The court was hearing a petition filed by Nestle India against FSSAIâ€™s June 5 order banning nine variants of Maggi and Maharashtra governmentâ€™s order prohibiting the sale of Maggi.
Food Safety Standards Association of India (FSSAI) argued in the Bombay High Court that a mere suspicion about a food snack being sub-standard in quality would be a reasonable ground to take appropriate steps to stop the sale of the product, reported PTI.
Anil Singh, FSSAI Counsel stated that after a bench of Justices V M Kanade and B P Colabwala raised a query whether the suspected food was unsafe for consumption or stop the sale of the entire product line.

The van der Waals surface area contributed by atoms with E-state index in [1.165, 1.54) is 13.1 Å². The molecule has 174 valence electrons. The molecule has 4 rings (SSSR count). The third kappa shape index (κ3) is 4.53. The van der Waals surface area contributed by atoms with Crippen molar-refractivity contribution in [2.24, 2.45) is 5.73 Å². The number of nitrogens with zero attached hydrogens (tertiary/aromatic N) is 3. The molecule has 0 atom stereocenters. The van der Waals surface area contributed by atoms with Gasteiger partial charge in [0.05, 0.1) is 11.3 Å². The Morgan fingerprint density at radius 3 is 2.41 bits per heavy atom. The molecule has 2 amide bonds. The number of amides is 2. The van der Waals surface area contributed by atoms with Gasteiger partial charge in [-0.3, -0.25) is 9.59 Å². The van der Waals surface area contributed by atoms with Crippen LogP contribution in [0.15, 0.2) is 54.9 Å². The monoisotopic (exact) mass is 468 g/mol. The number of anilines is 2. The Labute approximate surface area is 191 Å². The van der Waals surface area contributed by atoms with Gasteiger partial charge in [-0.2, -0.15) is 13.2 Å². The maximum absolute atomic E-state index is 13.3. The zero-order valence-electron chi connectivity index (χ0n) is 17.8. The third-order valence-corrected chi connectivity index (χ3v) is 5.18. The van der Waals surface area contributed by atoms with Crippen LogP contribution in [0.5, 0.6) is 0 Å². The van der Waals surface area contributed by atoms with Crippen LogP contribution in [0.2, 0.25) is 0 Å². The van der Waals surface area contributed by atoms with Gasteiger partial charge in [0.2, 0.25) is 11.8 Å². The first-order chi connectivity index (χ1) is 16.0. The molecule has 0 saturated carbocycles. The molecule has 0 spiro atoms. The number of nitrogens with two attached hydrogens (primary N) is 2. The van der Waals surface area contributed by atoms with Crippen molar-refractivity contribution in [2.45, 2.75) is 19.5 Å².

The court was hearing a petition filed by Nestle India against FSSAI’s June 5 order banning nine variants of Maggi and Maharashtra government’s order prohibiting the sale of Maggi.
Anil Singh, senior counsel and acting Advocate General of Maharashtra, said that in the case of Maggi there have been violations of law. Maggi’s label is deceptive as it said “No MSG” in contents and presence of lead in the product is beyond permitted.
The company claimed that it had tested its product in 2700 laboratories in India and also in abroad and the tests have indicated that the lead content was less than the allowed limit of 0.5 percent.